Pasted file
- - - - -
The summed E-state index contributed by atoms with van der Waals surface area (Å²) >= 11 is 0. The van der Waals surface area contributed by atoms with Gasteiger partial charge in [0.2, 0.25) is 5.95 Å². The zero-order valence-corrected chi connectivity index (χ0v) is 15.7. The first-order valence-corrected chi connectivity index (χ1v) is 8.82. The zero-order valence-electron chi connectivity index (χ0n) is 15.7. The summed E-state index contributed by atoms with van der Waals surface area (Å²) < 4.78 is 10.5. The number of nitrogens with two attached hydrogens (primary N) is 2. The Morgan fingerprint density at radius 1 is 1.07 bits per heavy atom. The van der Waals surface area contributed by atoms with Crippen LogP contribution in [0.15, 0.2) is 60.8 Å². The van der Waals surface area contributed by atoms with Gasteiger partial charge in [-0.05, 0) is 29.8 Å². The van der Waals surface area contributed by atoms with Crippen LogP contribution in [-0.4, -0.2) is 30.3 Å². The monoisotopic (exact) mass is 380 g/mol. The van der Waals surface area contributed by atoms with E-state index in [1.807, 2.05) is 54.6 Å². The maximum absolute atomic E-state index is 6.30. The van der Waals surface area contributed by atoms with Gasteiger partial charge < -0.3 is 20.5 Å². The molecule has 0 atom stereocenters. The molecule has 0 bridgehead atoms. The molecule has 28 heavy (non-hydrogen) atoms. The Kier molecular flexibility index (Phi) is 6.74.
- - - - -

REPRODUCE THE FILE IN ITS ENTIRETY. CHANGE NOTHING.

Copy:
The summed E-state index contributed by atoms with van der Waals surface area (Å²) >= 11 is 0. The van der Waals surface area contributed by atoms with Gasteiger partial charge in [0.2, 0.25) is 5.95 Å². The zero-order valence-corrected chi connectivity index (χ0v) is 15.7. The first-order valence-corrected chi connectivity index (χ1v) is 8.82. The zero-order valence-electron chi connectivity index (χ0n) is 15.7. The summed E-state index contributed by atoms with van der Waals surface area (Å²) < 4.78 is 10.5. The number of nitrogens with two attached hydrogens (primary N) is 2. The Morgan fingerprint density at radius 1 is 1.07 bits per heavy atom. The van der Waals surface area contributed by atoms with Crippen LogP contribution in [0.15, 0.2) is 60.8 Å². The van der Waals surface area contributed by atoms with Gasteiger partial charge in [-0.05, 0) is 29.8 Å². The van der Waals surface area contributed by atoms with Crippen LogP contribution in [-0.4, -0.2) is 30.3 Å². The monoisotopic (exact) mass is 380 g/mol. The van der Waals surface area contributed by atoms with E-state index in [1.807, 2.05) is 54.6 Å². The maximum absolute atomic E-state index is 6.30. The van der Waals surface area contributed by atoms with Gasteiger partial charge < -0.3 is 20.5 Å². The molecule has 0 atom stereocenters. The molecule has 0 bridgehead atoms. The molecule has 28 heavy (non-hydrogen) atoms. The Kier molecular flexibility index (Phi) is 6.74.